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- Within an Inch of His Life - 60/111 -
in prison, and say to him. 'This woman has attempted her husband's life; but she had been your mistress, and you are her accomplice.'
"That is the situation, gentlemen!"
M. Magloire had stripped it of all unnecessary comments, of idle conjecture, and all sentimental phraseology, and placed it before them as it had to be looked at, in all its fearful simplicity.
Grandpapa Chandore was terrified. He rose, and said in an almost inaudible voice,--
"Ah, all is over indeed! Innocent, or guilty, Jacques de Boiscoran will be condemned."
M. Magloire made no reply.
"And that is," continued the old gentleman, "what you call justice!"
"Alas!" sighed M. Seneschal, "it is useless to deny it: trials by jury are a lottery."
M. de Chandore, driven nearly to madness by his despair, interrupted him,--
"In other words, Jacques's honor and life depend at this hour on a chance,--on the weather on the day of the trial, or the health of a juror. And if Jacques was the only one! But there is Dionysia's life, gentlemen, my child's life, also at stake. If you strike Jacques, you strike Dionysia!"
M. Folgat could hardly restrain a tear. M. Seneschal, and even the doctor, shuddered at such grief in an old man, who was threatened in all that was dearest to him,--in his one great love upon earth. He had taken the hand of the great advocate of Sauveterre, and, pressing it convulsively, he went on,--
"You will save him, Magloire, won't you? What does it matter whether he be innocent or guilty, since Dionysia loves him? You have saved so many in your life! It is well known the judges cannot resist the weight of your words. You will find means to save a poor, unhappy man who once was your friend."
The eminent lawyer looked cast-down, as if he had been guilty himself. When Dr. Seignebos saw this, he exclaimed,--
"What do you mean, friend Magloire? Are you no longer the man whose marvellous eloquence is the pride of our country? Hold your head up: for shame! Never was a nobler cause intrusted to you."
But he shook his head, and murmured,--
"I have no faith in it; and I cannot plead when my conscience does not furnish the arguments."
And becoming more and more embarrassed, he added,--
"Seignebos was right in saying just now, I am not the man for such a cause. Here all my experience would be of no use. It will be better to intrust it to my young brother here."
For the first time in his life, M. Folgat came here upon a case such as enables a man to rise to eminence, and to open a great future before him. For the first time, he came upon a case in which were united all the elements of supreme interest,--greatness of crime, eminence of victim, character of the accused, mystery, variety of opinions, difficulty of defence, and uncertainty of issue,--one of those causes for which an advocate is filled with enthusiasm, which he seizes upon with all his energies, and in which he shares all the anxiety and all the hopes with his client.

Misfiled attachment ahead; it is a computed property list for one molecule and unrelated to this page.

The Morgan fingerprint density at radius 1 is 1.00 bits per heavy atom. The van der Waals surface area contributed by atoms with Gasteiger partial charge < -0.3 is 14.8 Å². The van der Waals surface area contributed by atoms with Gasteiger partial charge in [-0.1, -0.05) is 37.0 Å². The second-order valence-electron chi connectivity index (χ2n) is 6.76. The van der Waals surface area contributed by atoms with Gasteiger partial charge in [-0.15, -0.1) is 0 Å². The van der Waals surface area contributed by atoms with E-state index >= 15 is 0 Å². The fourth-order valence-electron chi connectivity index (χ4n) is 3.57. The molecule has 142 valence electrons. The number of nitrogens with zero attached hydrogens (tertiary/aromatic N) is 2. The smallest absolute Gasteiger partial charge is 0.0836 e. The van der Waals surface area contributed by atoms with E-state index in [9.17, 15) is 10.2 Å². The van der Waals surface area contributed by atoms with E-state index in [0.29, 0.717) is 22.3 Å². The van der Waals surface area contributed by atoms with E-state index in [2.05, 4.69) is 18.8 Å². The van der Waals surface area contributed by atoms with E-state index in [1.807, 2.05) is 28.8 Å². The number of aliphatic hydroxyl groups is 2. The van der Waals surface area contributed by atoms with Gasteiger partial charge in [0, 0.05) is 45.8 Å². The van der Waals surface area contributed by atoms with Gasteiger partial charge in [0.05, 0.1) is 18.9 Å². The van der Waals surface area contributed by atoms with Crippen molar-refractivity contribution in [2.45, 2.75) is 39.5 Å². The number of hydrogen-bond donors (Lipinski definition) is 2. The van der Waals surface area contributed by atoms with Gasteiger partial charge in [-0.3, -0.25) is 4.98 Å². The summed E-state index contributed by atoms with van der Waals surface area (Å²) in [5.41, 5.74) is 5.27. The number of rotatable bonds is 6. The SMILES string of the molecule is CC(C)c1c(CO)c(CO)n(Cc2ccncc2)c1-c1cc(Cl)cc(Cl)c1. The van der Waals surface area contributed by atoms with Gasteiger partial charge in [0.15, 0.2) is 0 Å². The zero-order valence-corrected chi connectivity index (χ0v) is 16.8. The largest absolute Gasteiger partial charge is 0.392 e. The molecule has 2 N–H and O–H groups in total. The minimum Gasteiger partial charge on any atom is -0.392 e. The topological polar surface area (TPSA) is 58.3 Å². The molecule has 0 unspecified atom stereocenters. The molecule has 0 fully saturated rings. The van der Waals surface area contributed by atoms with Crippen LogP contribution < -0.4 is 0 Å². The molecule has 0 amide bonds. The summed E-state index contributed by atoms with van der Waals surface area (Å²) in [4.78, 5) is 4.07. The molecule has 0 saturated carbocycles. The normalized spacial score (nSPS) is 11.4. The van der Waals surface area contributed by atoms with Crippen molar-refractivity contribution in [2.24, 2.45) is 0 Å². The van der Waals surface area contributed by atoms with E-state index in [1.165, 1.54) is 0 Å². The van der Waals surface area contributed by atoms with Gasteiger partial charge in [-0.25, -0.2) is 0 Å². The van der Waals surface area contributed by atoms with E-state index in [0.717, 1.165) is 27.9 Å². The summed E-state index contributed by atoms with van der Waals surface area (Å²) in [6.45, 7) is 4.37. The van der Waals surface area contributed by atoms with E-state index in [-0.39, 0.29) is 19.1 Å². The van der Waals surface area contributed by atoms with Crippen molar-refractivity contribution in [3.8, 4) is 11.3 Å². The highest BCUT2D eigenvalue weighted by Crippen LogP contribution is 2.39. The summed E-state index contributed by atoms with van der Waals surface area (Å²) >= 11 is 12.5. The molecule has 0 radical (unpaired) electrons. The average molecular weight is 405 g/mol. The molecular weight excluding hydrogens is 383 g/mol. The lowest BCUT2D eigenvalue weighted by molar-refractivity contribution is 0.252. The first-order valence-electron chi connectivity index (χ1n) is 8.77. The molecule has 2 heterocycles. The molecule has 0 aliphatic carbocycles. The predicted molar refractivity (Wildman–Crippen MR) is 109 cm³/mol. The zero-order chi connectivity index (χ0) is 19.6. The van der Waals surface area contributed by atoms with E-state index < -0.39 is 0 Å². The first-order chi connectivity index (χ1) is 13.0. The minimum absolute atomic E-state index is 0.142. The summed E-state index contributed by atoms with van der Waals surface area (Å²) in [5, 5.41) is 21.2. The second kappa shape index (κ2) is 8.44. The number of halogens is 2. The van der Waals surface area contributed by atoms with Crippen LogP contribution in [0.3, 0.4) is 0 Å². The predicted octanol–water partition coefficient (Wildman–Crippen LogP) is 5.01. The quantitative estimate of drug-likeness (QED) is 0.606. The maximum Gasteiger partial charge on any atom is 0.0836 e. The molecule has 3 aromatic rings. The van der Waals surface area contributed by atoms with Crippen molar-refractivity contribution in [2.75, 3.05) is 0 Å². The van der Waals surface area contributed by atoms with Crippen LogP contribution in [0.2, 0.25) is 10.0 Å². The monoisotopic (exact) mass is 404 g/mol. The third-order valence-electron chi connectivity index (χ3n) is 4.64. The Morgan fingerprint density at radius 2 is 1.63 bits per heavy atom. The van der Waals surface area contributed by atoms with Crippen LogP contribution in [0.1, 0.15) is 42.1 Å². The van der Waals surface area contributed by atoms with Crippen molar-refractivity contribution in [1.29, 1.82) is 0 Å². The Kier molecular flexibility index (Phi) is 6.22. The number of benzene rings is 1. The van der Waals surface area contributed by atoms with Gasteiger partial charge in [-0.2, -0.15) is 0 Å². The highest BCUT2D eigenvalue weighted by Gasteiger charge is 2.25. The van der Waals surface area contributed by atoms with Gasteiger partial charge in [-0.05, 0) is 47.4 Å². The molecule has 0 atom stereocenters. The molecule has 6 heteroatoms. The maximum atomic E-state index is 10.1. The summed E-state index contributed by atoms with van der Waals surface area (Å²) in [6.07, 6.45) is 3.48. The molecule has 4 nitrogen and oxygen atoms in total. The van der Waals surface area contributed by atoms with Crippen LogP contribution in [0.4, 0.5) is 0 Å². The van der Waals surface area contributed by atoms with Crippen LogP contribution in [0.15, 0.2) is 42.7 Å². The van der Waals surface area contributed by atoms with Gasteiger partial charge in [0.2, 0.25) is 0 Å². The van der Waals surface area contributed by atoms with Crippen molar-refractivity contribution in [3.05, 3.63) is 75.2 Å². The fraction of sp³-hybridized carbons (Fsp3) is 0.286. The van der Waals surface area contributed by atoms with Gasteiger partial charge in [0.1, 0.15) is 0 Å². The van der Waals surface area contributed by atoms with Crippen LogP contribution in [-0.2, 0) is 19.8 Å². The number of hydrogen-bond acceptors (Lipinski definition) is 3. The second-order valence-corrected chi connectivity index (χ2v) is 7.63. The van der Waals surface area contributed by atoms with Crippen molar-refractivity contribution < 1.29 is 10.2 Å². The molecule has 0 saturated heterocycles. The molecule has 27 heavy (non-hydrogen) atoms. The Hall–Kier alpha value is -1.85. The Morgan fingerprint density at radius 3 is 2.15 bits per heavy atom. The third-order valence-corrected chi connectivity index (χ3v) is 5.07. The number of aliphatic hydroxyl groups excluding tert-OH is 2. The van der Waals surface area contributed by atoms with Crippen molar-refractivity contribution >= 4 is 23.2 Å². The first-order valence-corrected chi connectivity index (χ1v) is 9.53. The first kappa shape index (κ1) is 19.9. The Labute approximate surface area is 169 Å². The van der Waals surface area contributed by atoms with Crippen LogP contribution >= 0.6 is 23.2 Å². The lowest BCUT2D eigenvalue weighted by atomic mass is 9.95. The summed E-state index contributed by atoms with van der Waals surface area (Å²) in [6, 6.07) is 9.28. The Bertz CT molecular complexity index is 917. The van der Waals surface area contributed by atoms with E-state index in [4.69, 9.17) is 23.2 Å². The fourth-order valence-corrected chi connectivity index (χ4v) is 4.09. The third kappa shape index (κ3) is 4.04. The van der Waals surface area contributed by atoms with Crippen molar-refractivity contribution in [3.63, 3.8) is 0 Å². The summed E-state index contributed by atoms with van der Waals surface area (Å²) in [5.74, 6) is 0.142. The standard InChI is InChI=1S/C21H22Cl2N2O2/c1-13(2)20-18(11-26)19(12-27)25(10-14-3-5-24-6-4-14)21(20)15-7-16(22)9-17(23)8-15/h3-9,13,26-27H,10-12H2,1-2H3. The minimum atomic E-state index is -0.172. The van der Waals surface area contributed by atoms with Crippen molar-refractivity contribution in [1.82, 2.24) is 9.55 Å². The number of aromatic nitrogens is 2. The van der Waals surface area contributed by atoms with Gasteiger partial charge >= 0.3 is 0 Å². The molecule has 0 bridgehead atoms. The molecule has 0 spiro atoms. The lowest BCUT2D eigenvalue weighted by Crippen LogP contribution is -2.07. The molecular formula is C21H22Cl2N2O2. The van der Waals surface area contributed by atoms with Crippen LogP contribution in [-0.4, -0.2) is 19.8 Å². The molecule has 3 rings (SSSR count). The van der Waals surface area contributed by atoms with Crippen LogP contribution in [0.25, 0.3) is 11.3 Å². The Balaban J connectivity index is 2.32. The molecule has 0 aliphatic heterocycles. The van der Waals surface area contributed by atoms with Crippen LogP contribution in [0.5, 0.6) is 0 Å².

He would readily have given five years' income to be offered the management of this case; but he was, above all, an honest man. He said, therefore,--
"You would not think of abandoning M. de Boiscoran, M. Magloire?"
"You will be more useful to him than I can be," was the reply.
Perhaps M. Folgat was inwardly of the same opinion. Still he said,--
"You have not considered what an effect this would have."
"What would the public think if they heard all of a sudden that you had withdrawn? 'This affair of M. de Boiscoran must be a very bad one indeed,' they would say, 'that M. Magloire should refuse to plead in it.' And that would be an additional burden laid upon the unfortunate man."
The doctor gave his friend no time to reply.
"Magloire is not at liberty to withdraw," he said, "but he has the right to associate a brother-lawyer with himself. He must remain the advocate and counsel of M. de Boiscoran; but M. Folgat can lend him the assistance of his advice, the support of his youth and his activity, and even of his eloquence."
A passing blush colored the cheeks of the young lawyer.
"I am entirely at M. Magloire's service," he said.
The famous advocate of Sauveterre considered a while. After a few moments he turned to his young colleague, and asked him,--
"Have you any plan? Any idea? What would you do?"
To the astonishment of all, M. Folgat now revealed his true character to some extent. He looked taller, his face brightened up, his eyes shone brightly, and he said in a full, sonorous voice,--a voice which by its metallic ring made all hearts vibrate,--